The presidency programme also shows little sign of any willingness to restrict the number of members of the EU.  Croatia may well be number 28 – but it’s clear that no upper limit has been set.  The Lithuanians highlight the fact that membership of the EU is based on the “clear implementation of the EU membership criteria” – criteria that Scotland already meets by virtue of 40 years of EU membership.

In the coming months negotiations will continue with Montenegro and Turkey and it is anticipated that moves will be made to start negotiations with Serbia and Macedonia.  Other countries, including Bosnia and Herzegovina, are also waiting in the wings and the Lithuanians have indicated that they will work to make progress there.

And Albania has also been recommended to be accepted as an official candidate country and that status is likely to be conferred by the end of this year.  I’ve just returned from a few days in Albania and found it to be a beautiful, interesting and friendly place.  There’s no denying though that much of its infrastructure remains hugely underdeveloped and that it will take time to draw this up to better standards.  This doesn’t serve as a block to EU membership; indeed the EU sees it as part of its role to bring social and economic cohesion across Europe.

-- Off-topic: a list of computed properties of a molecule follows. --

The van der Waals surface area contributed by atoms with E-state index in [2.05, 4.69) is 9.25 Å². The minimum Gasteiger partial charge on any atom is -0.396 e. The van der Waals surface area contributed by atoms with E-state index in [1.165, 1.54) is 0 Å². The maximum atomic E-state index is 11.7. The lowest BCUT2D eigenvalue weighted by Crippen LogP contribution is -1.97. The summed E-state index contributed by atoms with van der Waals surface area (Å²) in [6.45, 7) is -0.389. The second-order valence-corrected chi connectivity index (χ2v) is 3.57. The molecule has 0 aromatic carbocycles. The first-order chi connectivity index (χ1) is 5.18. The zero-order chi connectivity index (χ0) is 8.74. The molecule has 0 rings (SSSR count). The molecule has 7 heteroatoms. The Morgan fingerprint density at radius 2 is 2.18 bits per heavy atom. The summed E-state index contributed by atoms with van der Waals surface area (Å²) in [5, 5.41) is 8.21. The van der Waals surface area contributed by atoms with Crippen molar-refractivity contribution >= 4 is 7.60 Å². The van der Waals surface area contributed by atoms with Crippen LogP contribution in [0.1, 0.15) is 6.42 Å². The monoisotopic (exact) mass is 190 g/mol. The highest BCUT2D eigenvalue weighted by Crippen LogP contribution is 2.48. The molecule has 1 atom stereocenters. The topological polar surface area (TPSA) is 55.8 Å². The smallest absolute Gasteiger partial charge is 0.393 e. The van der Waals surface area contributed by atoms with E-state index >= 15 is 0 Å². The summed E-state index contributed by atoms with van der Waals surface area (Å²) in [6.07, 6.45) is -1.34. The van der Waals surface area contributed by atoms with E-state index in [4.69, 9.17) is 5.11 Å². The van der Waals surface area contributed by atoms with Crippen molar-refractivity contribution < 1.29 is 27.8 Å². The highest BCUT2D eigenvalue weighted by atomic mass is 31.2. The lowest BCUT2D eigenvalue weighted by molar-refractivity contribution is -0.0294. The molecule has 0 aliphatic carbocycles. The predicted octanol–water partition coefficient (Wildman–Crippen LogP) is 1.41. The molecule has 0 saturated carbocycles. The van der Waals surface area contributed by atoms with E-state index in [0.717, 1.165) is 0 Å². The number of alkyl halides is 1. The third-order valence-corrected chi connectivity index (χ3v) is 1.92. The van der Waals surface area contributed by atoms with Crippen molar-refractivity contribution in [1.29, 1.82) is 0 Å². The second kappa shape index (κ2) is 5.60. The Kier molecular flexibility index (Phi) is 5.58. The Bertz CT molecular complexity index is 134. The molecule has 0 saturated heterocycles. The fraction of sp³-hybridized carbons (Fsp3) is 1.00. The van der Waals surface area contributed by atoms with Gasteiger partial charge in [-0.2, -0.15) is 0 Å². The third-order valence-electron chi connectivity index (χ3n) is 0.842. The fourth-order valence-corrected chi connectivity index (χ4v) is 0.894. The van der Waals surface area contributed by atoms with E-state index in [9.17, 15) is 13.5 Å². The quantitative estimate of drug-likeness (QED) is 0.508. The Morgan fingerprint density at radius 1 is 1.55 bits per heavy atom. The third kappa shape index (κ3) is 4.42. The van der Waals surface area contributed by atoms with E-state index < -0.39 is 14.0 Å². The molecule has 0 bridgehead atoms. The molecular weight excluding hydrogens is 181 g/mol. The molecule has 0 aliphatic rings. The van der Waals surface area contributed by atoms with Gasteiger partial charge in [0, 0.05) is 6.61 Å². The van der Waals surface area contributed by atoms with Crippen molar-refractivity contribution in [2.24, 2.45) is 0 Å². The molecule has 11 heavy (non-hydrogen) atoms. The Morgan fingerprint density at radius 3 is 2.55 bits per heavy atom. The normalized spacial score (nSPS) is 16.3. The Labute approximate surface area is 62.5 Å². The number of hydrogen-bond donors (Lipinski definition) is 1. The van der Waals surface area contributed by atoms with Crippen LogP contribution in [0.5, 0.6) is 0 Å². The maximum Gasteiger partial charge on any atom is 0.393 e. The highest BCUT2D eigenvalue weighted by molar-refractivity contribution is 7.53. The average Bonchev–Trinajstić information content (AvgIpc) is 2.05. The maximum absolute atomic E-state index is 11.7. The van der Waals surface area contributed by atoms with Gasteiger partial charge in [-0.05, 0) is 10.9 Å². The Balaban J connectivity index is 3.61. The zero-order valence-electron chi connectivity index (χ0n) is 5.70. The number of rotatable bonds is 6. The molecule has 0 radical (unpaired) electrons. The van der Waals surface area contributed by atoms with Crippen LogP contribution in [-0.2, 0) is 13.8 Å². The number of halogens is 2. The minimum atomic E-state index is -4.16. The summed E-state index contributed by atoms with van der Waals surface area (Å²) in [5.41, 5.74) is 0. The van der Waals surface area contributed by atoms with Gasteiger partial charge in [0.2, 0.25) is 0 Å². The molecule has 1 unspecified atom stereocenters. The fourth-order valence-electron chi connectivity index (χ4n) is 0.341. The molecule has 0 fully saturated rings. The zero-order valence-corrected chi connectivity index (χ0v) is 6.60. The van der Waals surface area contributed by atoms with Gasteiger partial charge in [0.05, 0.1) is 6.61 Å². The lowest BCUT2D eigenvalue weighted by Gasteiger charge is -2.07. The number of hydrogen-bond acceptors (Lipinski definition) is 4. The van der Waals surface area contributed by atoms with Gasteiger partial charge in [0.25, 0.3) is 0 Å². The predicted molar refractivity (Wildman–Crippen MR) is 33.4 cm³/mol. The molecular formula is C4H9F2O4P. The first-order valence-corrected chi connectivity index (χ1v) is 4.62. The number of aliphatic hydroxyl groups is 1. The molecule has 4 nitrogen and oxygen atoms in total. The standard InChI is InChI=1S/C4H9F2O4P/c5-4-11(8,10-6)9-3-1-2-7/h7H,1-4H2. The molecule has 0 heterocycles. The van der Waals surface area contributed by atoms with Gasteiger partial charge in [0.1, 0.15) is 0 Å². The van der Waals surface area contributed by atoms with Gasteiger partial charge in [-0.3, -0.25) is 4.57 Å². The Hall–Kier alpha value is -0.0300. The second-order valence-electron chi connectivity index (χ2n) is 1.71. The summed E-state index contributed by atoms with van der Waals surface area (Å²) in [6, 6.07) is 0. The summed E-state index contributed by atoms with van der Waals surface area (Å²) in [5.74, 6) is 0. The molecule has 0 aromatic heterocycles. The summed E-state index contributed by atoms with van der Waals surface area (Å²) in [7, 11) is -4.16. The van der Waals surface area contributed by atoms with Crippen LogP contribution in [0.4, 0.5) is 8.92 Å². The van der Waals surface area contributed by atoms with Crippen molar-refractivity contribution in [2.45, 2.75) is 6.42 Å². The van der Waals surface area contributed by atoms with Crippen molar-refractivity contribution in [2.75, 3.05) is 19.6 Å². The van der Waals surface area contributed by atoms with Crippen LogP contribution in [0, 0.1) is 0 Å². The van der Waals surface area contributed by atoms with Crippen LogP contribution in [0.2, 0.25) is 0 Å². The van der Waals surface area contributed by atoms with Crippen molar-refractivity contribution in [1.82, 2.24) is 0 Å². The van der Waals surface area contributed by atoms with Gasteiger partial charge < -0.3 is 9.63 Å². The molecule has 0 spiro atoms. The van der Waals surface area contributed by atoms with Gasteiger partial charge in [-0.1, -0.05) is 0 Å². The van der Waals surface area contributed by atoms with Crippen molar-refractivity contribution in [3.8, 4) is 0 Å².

The arguments for Scotland’s continued membership of the EU post-independence are well rehearsed in the pages of the SI and the flaws in unionist claims of our imminent expulsion have all been pointed out.

The foregoing hopefully just serves therefore as a reminder of what is going on in Europe beyond the Scottish constitutional debate.  Within the membership of the EU smaller countries such as Lithuania, Ireland and Croatia sit along side the big guys and nobody bats an eyelid.  On the outer peripheries countries with recent pasts of economic strife and war line up to get in.

These ongoing dynamics show the true nature of the EU’s evolution – unionist claims to the contrary are laughable.


Jimmy Halliday’s contributions to the Cause

To put matters into context, in 1955 the SNP contested only two Parliamentary seats in Scotland;  Dr Robert McIntyre fought Perth and East Perthshire, and Jimmy Halliday fought Stirling and Falkirk Burghs.   Jimmy then became the youngest ever SNP Chairman and served 1956 – 60;  in 1956 the entire SNP Conference delegates were photographed on the steps of the Allan Water Hotel, Bridge of Allan.